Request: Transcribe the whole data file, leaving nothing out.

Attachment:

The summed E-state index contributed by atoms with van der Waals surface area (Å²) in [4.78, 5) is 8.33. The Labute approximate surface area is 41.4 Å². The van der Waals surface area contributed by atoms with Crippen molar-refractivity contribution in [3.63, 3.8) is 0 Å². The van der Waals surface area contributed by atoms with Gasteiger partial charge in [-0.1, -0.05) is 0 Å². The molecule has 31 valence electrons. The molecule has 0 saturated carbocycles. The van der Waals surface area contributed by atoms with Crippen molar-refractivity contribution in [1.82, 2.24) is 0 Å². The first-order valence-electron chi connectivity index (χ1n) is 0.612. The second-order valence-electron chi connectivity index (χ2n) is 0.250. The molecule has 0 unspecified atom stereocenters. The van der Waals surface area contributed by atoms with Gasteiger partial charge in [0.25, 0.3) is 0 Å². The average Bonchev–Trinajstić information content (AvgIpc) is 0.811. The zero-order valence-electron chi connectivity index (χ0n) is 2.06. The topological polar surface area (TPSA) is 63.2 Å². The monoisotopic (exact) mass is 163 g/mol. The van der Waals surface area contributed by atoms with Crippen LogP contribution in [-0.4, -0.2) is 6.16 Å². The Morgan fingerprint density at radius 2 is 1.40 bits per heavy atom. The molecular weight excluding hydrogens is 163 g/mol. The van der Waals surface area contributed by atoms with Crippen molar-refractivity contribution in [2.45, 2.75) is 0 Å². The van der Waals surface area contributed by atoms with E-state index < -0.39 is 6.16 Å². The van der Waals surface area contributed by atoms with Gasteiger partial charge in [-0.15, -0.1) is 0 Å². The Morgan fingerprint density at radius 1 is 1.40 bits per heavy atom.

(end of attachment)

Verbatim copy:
The summed E-state index contributed by atoms with van der Waals surface area (Å²) in [4.78, 5) is 8.33. The Labute approximate surface area is 41.4 Å². The van der Waals surface area contributed by atoms with Crippen molar-refractivity contribution in [3.63, 3.8) is 0 Å². The van der Waals surface area contributed by atoms with Gasteiger partial charge in [-0.1, -0.05) is 0 Å². The molecule has 31 valence electrons. The molecule has 0 saturated carbocycles. The van der Waals surface area contributed by atoms with Crippen molar-refractivity contribution in [1.82, 2.24) is 0 Å². The first-order valence-electron chi connectivity index (χ1n) is 0.612. The second-order valence-electron chi connectivity index (χ2n) is 0.250. The molecule has 0 unspecified atom stereocenters. The van der Waals surface area contributed by atoms with Gasteiger partial charge in [0.25, 0.3) is 0 Å². The average Bonchev–Trinajstić information content (AvgIpc) is 0.811. The zero-order valence-electron chi connectivity index (χ0n) is 2.06. The topological polar surface area (TPSA) is 63.2 Å². The monoisotopic (exact) mass is 163 g/mol. The van der Waals surface area contributed by atoms with Crippen LogP contribution in [-0.4, -0.2) is 6.16 Å². The Morgan fingerprint density at radius 2 is 1.40 bits per heavy atom. The molecular weight excluding hydrogens is 163 g/mol. The van der Waals surface area contributed by atoms with Crippen molar-refractivity contribution in [2.45, 2.75) is 0 Å². The van der Waals surface area contributed by atoms with E-state index < -0.39 is 6.16 Å². The van der Waals surface area contributed by atoms with Gasteiger partial charge in [-0.15, -0.1) is 0 Å². The Morgan fingerprint density at radius 1 is 1.40 bits per heavy atom.